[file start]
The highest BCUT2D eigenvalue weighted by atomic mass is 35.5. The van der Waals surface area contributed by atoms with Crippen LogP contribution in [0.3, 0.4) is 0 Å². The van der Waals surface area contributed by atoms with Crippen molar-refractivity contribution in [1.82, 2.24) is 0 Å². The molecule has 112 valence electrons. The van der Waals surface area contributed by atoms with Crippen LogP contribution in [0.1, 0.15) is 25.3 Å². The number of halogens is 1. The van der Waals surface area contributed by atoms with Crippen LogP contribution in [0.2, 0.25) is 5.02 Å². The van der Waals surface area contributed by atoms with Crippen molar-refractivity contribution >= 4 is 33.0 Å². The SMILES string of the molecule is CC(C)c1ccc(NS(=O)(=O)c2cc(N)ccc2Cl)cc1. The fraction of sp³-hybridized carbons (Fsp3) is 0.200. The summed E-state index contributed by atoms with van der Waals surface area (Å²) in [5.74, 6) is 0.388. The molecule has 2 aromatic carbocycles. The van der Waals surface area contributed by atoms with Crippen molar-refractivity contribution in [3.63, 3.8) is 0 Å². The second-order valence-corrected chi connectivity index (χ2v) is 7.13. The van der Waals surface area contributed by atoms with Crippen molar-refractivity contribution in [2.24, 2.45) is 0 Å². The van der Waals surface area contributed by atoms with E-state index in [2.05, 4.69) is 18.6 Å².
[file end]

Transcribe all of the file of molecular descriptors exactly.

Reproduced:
The highest BCUT2D eigenvalue weighted by atomic mass is 35.5. The van der Waals surface area contributed by atoms with Crippen LogP contribution in [0.3, 0.4) is 0 Å². The van der Waals surface area contributed by atoms with Crippen molar-refractivity contribution in [1.82, 2.24) is 0 Å². The molecule has 112 valence electrons. The van der Waals surface area contributed by atoms with Crippen LogP contribution in [0.1, 0.15) is 25.3 Å². The number of halogens is 1. The van der Waals surface area contributed by atoms with Crippen LogP contribution in [0.2, 0.25) is 5.02 Å². The van der Waals surface area contributed by atoms with Crippen molar-refractivity contribution >= 4 is 33.0 Å². The SMILES string of the molecule is CC(C)c1ccc(NS(=O)(=O)c2cc(N)ccc2Cl)cc1. The fraction of sp³-hybridized carbons (Fsp3) is 0.200. The summed E-state index contributed by atoms with van der Waals surface area (Å²) in [5.74, 6) is 0.388. The molecule has 2 aromatic carbocycles. The van der Waals surface area contributed by atoms with Crippen molar-refractivity contribution in [3.63, 3.8) is 0 Å². The second-order valence-corrected chi connectivity index (χ2v) is 7.13. The van der Waals surface area contributed by atoms with Crippen molar-refractivity contribution in [2.24, 2.45) is 0 Å². The van der Waals surface area contributed by atoms with E-state index in [2.05, 4.69) is 18.6 Å².